Manchester City CAS ruling counts for everything and nothing

Every good story needs a villain. In the unending epic of European football, Manchester City have happily held that mantle for more than a decade. 

Like any good slippery character, the club continues to evade capture by the authorities. On Monday, the Court of Arbitration for Sport (CAS) overturned Uefa’s decision to ban the club from continental football for two years for violating its financial fair play (FFP) protocols. A €10-million fine will still be incurred, but City have gleefully paraded what is undoubtedly a victory. Unless they win the Champions League, it will be their biggest of the season.

What does such a seismic decision mean for football in the long-term outside Manchester? 

Almost nothing, one might argue.

The immediate temptation has been to declare the death of FFP, but the truth is that its spirit died a long time ago — if it ever truly lived. There is nothing fair about football financials: the game is ruled by the filthy rich motivated by monetary interest. 


Pep Guardiola himself could have been tossed into a gulag and it would have done nothing to prevent another Wigan Athletic from going into administration.  

The common conspiracy is that FFP was introduced as an attempt by the European elite to protect their standing in the face of a growing nouveau riche. True or not, Uefa has done a terrible job at enforcing the scheme. Paris Saint-Germain — which operate with impunity — are walking proof of that. 

Is it any coincidence that their singular attempt at a significant punishment did not come from their own investigations, but was instead built on the foundation of the work of journalists at Der Spiegel? Common sense suggests it is not.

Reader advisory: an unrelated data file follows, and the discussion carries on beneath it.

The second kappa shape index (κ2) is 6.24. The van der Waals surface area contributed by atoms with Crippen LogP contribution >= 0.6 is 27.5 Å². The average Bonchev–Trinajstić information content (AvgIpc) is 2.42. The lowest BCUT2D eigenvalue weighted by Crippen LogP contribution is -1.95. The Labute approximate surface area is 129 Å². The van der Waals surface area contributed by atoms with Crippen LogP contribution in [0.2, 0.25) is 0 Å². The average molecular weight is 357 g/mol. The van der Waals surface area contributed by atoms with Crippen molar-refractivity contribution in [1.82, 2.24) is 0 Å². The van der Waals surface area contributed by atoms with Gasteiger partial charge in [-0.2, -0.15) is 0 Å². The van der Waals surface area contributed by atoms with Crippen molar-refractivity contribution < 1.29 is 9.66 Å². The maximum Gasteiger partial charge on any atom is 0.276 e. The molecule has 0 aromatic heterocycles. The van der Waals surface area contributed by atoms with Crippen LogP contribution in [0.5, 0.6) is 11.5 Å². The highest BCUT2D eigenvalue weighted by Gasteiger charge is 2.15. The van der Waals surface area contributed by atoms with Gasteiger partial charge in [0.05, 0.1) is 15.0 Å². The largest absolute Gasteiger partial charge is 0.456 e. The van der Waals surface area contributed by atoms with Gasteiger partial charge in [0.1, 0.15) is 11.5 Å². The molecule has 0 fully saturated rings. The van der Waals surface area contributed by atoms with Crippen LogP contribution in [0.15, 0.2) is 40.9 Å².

And this was all before we had a pandemic to deal with, of course. As a typically pessimistic Arsène Wenger told The Athletic website recently, the usual cut-throat rules of capitalism will apply in the post-Covid-19 landscape: “The strong will be stronger and the weak will be weaker.”

It may seem an injustice that City got away with it all, but it helps to remember that there could have been no verdict on Monday that would have made the football world as a whole a more equitable place.

But the decision does have massive ramifications for this year’s race for Europe. There’s now one fewer Premier League spot available in both the Champions League and the Europa League. This means Chelsea, Leicester City and Manchester United (and just maybe Wolves as well) will enter a dogfight for the latter, with fifth no longer good enough. With all three clubs susceptible to both the brilliant and the moronic, it’s impossible to say where the smart money lies.

Meanwhile, as many as five other teams will enter a battle royale for the Europa League. In this instance, the perceived evil triumph of Manchester City may very well end up costing teams that we could label as ostensibly being the good guys.